Blogging can get to you. Last Friday at Mass I misread the entrance antiphon and started to pray, “By your blog, O Lord, you have redeemed us from every tribe and tongue, from every nation and people…” It took me a few seconds to realise there was something not quite right about this; I checked again and saw the actual wording, “By your blood, O Lord…” It did cause me a distracted moment of amusement: God doesn’t “blog” directly, obviously – but he can inspire what people write on their blogs, just as he can inspire them in every means of communication.
I was mulling over this when a friend asked me this week to join a “Guild of Catholic women bloggers”. This would be a separate enterprise from the “Guild of Catholic Bloggers” suggested recently by Dylan Parry, aka A Reluctant Sinner, whose idea was highlighted by William Oddie. I declined the invitation. Why? Well, I think the idea of a Guild is terrific but to separate men and women would be divisive – and a lot less fun. I asked my friend why she wanted this. “The men are so traditionalist!” she replied.
I hadn’t noticed this myself (and would argue that women can be just as “traditionalist” as the men). Dylan Parry’s original idea was simply that “Any Catholic who is, or who is resolved to be, faithful to the teachings of the Catholic Church is more than welcome to join any proposed Guild. The intention in setting it up is to form a society where those who blog can meet up in person, share ideas, organise workshops and attend an annual Mass together.”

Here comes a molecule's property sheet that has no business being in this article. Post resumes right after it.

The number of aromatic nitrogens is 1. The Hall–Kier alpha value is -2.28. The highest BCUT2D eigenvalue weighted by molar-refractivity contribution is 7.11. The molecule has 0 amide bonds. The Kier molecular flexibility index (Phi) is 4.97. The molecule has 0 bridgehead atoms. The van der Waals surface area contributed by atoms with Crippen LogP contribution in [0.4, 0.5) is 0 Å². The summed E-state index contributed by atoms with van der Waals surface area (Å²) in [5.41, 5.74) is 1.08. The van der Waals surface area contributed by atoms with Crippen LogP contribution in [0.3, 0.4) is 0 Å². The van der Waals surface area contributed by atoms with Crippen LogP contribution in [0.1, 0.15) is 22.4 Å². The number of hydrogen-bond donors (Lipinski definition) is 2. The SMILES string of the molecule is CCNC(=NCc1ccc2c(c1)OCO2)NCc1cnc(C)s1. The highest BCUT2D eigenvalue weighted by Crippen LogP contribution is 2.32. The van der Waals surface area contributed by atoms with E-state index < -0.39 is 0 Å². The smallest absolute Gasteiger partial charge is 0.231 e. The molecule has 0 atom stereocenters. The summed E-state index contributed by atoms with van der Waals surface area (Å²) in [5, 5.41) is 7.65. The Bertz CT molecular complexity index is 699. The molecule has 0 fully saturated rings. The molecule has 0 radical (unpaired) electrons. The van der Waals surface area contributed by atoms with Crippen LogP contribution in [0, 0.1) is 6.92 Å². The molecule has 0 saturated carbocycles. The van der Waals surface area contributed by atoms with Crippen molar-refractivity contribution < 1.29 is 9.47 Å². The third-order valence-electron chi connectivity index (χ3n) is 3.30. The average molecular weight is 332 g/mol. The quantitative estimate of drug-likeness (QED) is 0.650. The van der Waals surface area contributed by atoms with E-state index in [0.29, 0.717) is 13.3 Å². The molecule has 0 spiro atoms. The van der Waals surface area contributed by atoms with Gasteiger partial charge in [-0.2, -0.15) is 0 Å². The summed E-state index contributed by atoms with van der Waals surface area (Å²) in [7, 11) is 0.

I can’t recall if he suggested this Mass should be in the Extraordinary Form or not. At any rate, to circumvent the “traditionalist” criticism, Masses could be celebrated in either form. The essential point is to have a reverent and holy liturgy: as a child in the 1950s I have been to Masses in Ireland, where the traditional Latin Mass was often gabbled by the priest at breakneck speed, with nothing reverent about it; we would be in and out in barely 20 minutes. And we all know the abuses that can attend the Novus Ordo.
Reading all the dismissive posts under William Oddie’s blog was a depressing business. Are we Catholics so divided that we cannot form such a Guild? But Caroline Farrow’s post was heartening: she felt the proposed Guild should be for fellowship and support, the mutual exchange of ideas and that, allowing for legitimate liturgical preferences, we could all at least be united over life issues – abortion, euthanasia and so on. I hope so. As the nature of the internet is to be global, so should the Guild be also. We can meet in the blogosphere if not in person and Masses could be offered in either form anywhere in the world where there is a sympathetic priest-member. St Francis de Sales or GK Chesterton were suggested as patrons: why not have both?